One of Latinx Twitter’s favorite memes goes like this: “Chicanx poets be like: his cum / la lechera / filling / my warm / concha fresca / recién horneada.” The hard-to-pronounce “x’s” that virtue signal queer Indigenous inclusivity, the easy metaphors, and the corny Spanglish are all far too easy to make fun of. Recently, when American Dirt was revealed to be written by a non-immigrant author with questionable roots, #mylatinonovel trended on Twitter, clowning the novel’s try-hard Spanglish. Representative Alexandria Ocasio-Cortez even flexed her Spanglish at the DNC. If you’ve ever cringed at the gratuitous “abuelita” or “mi amor” written into mainstream Latinx characters (both on screen and in pages), it’s because you know Spanglish is a cliché.
But clichés are so because they are true. Yes, TV characters that sound like Dora the Explorer are corny, but who among us hasn’t picked up the phone to say: “Bendición, abuelita”?
Spanglish isn’t so much a combination of two languages, or even its own third language, as it is an occurrence. It’s when your English is fine until you draw a blank on a word you only know in Spanish. Or you’re speaking Spanish only to realize half your sentence consisted of English words you simply said in a Spanish accent. Spanglish happens. It’s baked fresh with every conversation, which is why everyone’s Spanglish is unique – for Puerto Ricans, English sinks down deep into Spanish’s grammar and sentence structure. For Mexicans, it can be a simple “chequear” or “lonche” thrown in here and there.
Kat Fajardo is an Austin-based comic artist and illustrator whose work explores identity and self-acceptance. She grew up in one of Manhattan’s most densely Latinx neighborhoods (Loisada in the Lower East Side), in a family that itself struggled with the push and pull of English and Spanish. “You know what I mean? You would be speaking Spanish throughout the day and then you go to school and you have to speak English. So you’re like ‘ugh’ and it’s a struggle to switch so quickly.”
Darlene “Dee Nasty” Demorizi is co-host of Fuse’s new show, Like, Share, Dímelo, an unfiltered talk show about Latinx and millennial issues. She was also born and raised in New York City and speaks fluent yo me defiendo Spanish. “When the volume on the TV is too low, I be like, “put it up” or I’ll ask, “what they giving?” That’s something I thought was normal.” In Dominican Spanish, if you want someone to turn the volume up, you say “súbelo” and if you want to know what’s on you ask, “¿Qué están dando?”
This cross-pollination between English and Spanish is what earns Spanglish a bad name from both Anglo and Hispanophones.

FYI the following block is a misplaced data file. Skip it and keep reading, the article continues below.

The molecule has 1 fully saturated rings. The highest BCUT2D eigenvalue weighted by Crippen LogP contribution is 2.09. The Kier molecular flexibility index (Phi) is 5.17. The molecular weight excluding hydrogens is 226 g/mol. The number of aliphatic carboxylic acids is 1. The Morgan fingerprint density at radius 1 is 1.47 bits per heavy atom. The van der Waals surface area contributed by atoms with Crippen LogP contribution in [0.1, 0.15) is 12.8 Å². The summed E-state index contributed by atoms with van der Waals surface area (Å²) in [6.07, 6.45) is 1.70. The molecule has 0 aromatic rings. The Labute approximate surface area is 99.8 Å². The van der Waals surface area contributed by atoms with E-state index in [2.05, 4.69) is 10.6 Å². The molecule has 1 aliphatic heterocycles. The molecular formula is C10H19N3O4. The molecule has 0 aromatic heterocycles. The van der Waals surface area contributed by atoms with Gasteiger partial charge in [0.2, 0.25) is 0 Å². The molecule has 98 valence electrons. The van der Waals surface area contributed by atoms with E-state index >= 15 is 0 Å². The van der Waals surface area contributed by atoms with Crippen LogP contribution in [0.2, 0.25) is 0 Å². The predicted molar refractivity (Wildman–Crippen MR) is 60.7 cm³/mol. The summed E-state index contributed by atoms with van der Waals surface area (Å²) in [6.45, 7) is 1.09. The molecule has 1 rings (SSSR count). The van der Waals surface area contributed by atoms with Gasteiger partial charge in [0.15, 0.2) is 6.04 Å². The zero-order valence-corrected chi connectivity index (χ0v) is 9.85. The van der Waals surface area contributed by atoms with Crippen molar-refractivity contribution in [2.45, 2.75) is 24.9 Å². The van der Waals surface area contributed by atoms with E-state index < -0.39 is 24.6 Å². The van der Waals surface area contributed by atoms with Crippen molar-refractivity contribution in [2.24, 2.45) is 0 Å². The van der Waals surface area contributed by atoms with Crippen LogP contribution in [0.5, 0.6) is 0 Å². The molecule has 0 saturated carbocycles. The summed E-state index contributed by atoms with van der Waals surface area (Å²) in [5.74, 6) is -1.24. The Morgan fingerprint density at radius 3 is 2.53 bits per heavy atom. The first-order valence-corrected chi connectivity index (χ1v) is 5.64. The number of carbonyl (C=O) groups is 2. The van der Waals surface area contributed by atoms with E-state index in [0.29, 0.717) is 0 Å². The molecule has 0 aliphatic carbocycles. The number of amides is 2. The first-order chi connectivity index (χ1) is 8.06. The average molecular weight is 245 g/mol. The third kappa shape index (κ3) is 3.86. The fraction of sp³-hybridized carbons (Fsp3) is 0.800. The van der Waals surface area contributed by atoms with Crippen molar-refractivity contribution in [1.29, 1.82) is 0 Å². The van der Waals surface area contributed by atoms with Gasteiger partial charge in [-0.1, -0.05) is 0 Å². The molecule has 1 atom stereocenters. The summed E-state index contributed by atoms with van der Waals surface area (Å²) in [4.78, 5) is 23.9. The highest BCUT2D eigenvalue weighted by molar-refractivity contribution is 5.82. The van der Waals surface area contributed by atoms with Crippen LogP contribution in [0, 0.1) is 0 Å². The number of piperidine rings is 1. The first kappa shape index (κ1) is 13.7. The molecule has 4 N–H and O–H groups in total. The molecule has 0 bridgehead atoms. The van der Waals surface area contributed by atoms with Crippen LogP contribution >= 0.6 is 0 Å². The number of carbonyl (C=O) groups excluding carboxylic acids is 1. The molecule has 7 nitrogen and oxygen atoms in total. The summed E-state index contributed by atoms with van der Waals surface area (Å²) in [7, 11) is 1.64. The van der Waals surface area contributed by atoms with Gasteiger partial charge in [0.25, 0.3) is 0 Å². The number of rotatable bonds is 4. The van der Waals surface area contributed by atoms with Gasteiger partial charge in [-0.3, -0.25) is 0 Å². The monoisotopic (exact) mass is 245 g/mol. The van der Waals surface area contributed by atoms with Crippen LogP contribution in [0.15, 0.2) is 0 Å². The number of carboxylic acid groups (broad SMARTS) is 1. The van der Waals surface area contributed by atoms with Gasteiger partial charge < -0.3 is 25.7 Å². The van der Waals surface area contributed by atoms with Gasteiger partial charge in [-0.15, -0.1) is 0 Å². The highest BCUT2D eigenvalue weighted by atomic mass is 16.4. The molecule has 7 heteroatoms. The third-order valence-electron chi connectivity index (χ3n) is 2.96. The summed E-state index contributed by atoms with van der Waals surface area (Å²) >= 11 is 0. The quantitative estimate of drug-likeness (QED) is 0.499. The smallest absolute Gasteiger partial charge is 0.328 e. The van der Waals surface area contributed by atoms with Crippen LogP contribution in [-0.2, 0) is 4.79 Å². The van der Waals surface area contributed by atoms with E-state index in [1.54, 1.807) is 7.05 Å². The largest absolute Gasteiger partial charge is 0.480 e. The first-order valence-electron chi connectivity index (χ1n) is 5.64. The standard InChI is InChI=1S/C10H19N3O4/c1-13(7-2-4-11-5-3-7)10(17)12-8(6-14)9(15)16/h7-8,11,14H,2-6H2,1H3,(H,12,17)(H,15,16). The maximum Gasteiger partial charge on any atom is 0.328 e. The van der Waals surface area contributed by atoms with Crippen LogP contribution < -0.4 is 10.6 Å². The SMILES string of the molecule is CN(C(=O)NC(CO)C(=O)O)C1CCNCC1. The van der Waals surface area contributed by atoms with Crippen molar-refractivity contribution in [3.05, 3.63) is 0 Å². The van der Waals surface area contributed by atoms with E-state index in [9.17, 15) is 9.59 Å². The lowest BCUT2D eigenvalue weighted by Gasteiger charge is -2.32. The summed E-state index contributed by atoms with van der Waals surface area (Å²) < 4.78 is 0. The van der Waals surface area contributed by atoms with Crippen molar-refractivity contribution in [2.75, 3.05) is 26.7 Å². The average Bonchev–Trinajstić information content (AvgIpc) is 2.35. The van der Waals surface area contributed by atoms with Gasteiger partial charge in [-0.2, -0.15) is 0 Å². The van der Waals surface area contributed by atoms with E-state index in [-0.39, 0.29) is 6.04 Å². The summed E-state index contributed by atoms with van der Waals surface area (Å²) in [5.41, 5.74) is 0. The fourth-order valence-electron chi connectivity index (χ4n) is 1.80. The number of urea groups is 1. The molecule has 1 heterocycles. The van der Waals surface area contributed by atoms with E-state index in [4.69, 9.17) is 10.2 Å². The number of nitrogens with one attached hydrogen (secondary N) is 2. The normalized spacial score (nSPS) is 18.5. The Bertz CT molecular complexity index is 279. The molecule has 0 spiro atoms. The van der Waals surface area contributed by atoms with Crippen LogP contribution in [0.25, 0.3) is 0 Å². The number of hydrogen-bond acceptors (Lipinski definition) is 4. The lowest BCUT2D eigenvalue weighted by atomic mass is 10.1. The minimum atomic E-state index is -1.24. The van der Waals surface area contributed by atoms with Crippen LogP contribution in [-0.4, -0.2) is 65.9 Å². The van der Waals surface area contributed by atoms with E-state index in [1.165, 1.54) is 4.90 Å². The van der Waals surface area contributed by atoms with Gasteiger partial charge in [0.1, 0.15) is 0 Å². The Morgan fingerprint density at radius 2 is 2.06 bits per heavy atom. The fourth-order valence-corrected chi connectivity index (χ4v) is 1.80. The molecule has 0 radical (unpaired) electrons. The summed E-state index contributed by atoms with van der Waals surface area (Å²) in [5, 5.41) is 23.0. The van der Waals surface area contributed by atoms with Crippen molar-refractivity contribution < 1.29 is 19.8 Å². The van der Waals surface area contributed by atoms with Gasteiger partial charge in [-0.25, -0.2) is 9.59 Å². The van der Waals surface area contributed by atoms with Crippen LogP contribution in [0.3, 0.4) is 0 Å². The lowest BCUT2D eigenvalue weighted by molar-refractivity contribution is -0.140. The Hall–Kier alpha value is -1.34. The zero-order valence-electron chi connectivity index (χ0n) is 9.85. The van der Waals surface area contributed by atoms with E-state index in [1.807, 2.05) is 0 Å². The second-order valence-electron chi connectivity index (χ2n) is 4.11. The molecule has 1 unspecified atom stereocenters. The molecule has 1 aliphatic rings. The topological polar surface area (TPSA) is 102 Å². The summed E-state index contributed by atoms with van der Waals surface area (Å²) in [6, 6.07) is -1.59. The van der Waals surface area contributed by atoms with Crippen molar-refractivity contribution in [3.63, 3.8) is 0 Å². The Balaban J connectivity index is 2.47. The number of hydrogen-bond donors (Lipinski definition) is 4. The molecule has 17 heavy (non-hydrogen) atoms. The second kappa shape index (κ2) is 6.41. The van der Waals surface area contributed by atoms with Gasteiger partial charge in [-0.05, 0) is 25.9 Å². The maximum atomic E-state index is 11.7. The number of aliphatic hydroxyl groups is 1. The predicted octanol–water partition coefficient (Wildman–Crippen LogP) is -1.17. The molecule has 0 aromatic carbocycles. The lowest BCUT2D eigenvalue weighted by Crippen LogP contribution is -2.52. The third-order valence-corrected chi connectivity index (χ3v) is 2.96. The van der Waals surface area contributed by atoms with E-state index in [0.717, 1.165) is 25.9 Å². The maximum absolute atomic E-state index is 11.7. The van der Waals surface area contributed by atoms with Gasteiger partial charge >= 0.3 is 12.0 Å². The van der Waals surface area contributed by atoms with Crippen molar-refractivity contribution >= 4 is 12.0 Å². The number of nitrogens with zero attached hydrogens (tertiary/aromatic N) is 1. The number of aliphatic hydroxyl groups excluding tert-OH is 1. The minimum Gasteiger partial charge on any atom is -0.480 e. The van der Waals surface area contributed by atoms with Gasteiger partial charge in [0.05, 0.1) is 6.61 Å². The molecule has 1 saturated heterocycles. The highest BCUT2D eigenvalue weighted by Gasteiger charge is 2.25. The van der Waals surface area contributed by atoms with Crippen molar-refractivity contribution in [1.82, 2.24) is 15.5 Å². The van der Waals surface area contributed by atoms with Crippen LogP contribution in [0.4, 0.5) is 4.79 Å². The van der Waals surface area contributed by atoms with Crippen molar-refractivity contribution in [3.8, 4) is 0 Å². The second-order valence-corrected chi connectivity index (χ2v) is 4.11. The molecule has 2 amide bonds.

In her lengthy Bad Bunny profile, Carina del Valle Schorske wrote about how often, people disregard Boricuas because what we speak is sometimes considered, “barely Spanish.” But Latinx people living in the U.S. are no strangers to the “the blame game of diaspora.” Del Valle Schorske writes: “We’ve cannibalized ‘too much’ English. […] This syncretic, sidelong way of speaking — celebrated and circulated via popular music — archives histories of migration, resistance and, coerced intimacy barely audible elsewhere.”
On one side, you have Latin America and native-Spanish speakers everywhere setting the standards for what is “proper Spanish.” Policing looks like the Real Academia Española acting as a primary gatekeeper, blocking anything remotely non-Spaniard from entering the Spanish dictionary as it trickles down into American classrooms where first-generation Americans take Spanish in school only to be taught their Spanish is “wrong.” However “proper” your Spanish though, “Speak English” is as much a demand as it is a threat of violence, and as the infamous Joe/José resumé experiment shows, even a whiff of Spanish could hurt your chances of survival. It’s a two-headed demand to fall in line with the cultural and performative demands of where we live.
For this reason, Demorizi is protective of the way she speaks: “If anyone comes around with some gate-keepy bullshit, the fact of the matter is that language is ever-changing and language is a direct result of where you come from.” Fajardo says she also has come to the realization that, “language is always evolving, it’s not a set thing and our ancestors didn’t speak Spanish or English.”
“In a perfect world,” Fajardo adds, “we would learn to just respect people’s backgrounds and the languages they speak and do our part in learning those languages and try to find a way to communicate.”
When we describe our mastery of either language, we commonly say “yo me defiendo.” We declare that we can defend ourselves because on the surface, English and Spanish are at war. But in practice, we stumble over our thoughts or mispronounce some crucial words — and if we’re among our own, we laugh. And when we stumble our way through, we create something new, that’s neither English nor Spanish. “People are gonna talk the way they talk,” Demorizi concludes. “Right now, we’re in this age of awakening and learning and unlearning and just trying to figure out what it means to be ourselves and how we identify and want to explore.”
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